The United States Should Quit Meddling in Egypt

As the Muslim Brotherhood and its liberal opponents continue to war over control of Egypt, General Abdulfattah al-Sisi, who was instrumental in removing President Morsi from power just three weeks ago, is now calling on Egyptians to turn out on Friday to give him a "mandate" to quell violence at recent anti-government protests. With the nation in turmoil, it is increasingly clear that both parties are using U.S. policy toward Egypt as a whipping boy to rally support for their respective causes as they continue their standoff. Liberal demonstrations have claimed that the Obama administration had supported the Brotherhood and its former President, Mohamed Morsi. Yet the Brotherhood has claimed that despite the U.S. government's neutral rhetoric during the latest crisis--calling on all sides to rein in violence from their supporters--American diplomats are secretly pressuring the Brotherhood to resign itself to Morsi's ouster by the Egyptian military, re-enter the political process, and thus legitimate the coup. Both sides are correct. How can this be?

In cases in which the forces of stability (read: those protecting U.S. economic, political, or military interests) and democracy are arrayed against each other, the United States often sides with stability. In fact, in some cases, the United States has even helped to overthrow democratically elected governments in favor of more "stable" authoritarian regimes-- Iran in 1953, Guatemala in 1954, Congo in 1961, Dominican Republic in 1965, and Chile in 1973, to name just a few.

In 2011, the United States reluctantly accepted the Egyptian military's overthrow of its long-standing ally, Hosni Mubarak, as president of Egypt. The United States finally realized that popular discontent in that country had gone decisively against the autocrat. Despite long-standing U.S. suspicions about the Muslim Brotherhood's moderate Islamist ways, the United States had no choice but to work with Mohamed Morsi, the resoundingly elected Brotherhood candidate for president.

Morsi was not a perfect democrat by American standards, but in the developing world, such a high bar is rarely achieved. Although Morsi did issue a high-handed decree extending his powers, he rescinded it under pressure after an outpouring of democratic sentiment against it. (Is this so different from President George W. Bush's attempts to grab more executive power after 9/11--to be only partially reined in by a popular backlash and the U.S. Supreme Court?) Morsi did not dissolve Egypt's lower house of parliament--that was Egypt's supreme administrative court--and he did invite opposition leaders to join his cabinet, though they refused. Even in the recent turmoil, he showed an inclination to compromise by offering to form a government of national unity and accelerate the timing of elections for a new parliament.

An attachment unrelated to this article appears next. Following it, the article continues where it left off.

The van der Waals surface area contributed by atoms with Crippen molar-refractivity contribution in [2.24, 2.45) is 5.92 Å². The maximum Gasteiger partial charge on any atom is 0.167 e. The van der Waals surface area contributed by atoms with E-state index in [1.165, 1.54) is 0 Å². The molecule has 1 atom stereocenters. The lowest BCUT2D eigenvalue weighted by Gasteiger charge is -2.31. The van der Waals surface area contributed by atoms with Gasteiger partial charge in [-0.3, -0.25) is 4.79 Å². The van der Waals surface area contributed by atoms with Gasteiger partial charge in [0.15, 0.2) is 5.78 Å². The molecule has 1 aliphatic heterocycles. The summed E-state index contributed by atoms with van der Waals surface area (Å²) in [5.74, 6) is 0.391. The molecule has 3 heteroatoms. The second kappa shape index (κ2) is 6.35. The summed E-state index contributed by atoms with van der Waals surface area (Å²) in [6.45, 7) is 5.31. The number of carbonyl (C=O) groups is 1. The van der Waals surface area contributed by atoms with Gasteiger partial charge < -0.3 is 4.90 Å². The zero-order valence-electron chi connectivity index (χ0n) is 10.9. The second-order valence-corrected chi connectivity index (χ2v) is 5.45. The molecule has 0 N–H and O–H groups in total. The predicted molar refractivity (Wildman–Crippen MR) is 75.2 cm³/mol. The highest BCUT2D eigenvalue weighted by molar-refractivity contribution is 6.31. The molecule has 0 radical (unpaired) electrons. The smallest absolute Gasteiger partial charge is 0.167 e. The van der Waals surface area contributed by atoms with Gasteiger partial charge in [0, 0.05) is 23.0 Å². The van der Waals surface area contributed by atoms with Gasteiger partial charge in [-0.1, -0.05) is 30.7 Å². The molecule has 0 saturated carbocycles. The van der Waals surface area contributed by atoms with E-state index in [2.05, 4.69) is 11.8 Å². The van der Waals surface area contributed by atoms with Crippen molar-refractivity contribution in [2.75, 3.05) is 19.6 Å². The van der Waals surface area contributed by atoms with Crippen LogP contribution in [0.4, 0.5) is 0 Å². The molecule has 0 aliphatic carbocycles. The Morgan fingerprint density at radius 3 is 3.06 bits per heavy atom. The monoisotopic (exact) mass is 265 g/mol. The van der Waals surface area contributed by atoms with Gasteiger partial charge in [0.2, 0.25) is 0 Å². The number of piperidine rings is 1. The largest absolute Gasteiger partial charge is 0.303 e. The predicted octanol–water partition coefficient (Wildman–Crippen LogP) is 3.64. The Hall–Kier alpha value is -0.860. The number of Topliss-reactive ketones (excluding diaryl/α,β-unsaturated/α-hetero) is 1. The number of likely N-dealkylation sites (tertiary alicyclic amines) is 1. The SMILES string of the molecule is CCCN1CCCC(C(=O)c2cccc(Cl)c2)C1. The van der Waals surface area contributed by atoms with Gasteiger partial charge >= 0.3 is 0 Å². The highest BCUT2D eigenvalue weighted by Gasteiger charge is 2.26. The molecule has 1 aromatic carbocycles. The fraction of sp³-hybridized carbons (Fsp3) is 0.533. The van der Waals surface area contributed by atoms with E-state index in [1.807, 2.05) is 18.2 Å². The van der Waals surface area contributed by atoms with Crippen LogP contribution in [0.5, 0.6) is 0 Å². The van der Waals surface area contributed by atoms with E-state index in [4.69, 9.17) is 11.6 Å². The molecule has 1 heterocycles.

However, in 2013, after only a year of his being in power, the U.S. government saw a chance to get rid of Morsi. In fact, the historical record shows that both Democratic and Republican administrations always feel the need to rhetorically back the promotion of democracy, regardless of whether their underlying policy deviates significantly from that stated goal--as it has apparently done in this case. If the United States truly supports democracy in Egypt, one would expect a vigorous U.S. denunciation of a military coup against a government selected by fair elections. Instead, we hear neutral "all sides need to restrain violence" statements emanating from Washington.

The underlying reality is that the United States was concerned that the Islamist Morsi would not be as good at maintaining the peace agreement with Israel as an alternative government blessed by the Egyptian military, which gets U.S. aid to do just that. The U.S. government could have had a clear democratic conscience by continuing to work with Morsi if he had been allowed to remain in power, but instead decided it was a good time to secretly back the Egyptian military to get rid of him. U.S. back-room support for a coup is important in Egypt: we provide $1.6 billion annually in aid to Egypt--with most of it going to the military.

Successful U.S. coercion on the Brotherhood to re-enter politics would have tamped down a violent reaction to the coup from the Islamist street, legitimized the putsch, and allowed the window dressing of Brotherhood participation in a "democracy" that will really exist only under the shadow of future potential military intervention. However, the Brotherhood is currently resisting such U.S. pressure and seems to be gearing up to massively challenge the coup in the streets, perhaps violently.

Unfortunately, these weeks of violence and news of the power surge scheduled on Friday discourages other Islamist groups in the Middle East from participating in the democratic process and may further radicalize them. A better overall policy would have been to match U.S. impartial rhetoric with truly neutral behind-the-scenes behavior. But after decades of profligate unnecessary U.S. meddling in the affairs of other nations, many in Egypt (and everywhere else) expected superpower intervention in some way; unfortunately, they have not been disappointed.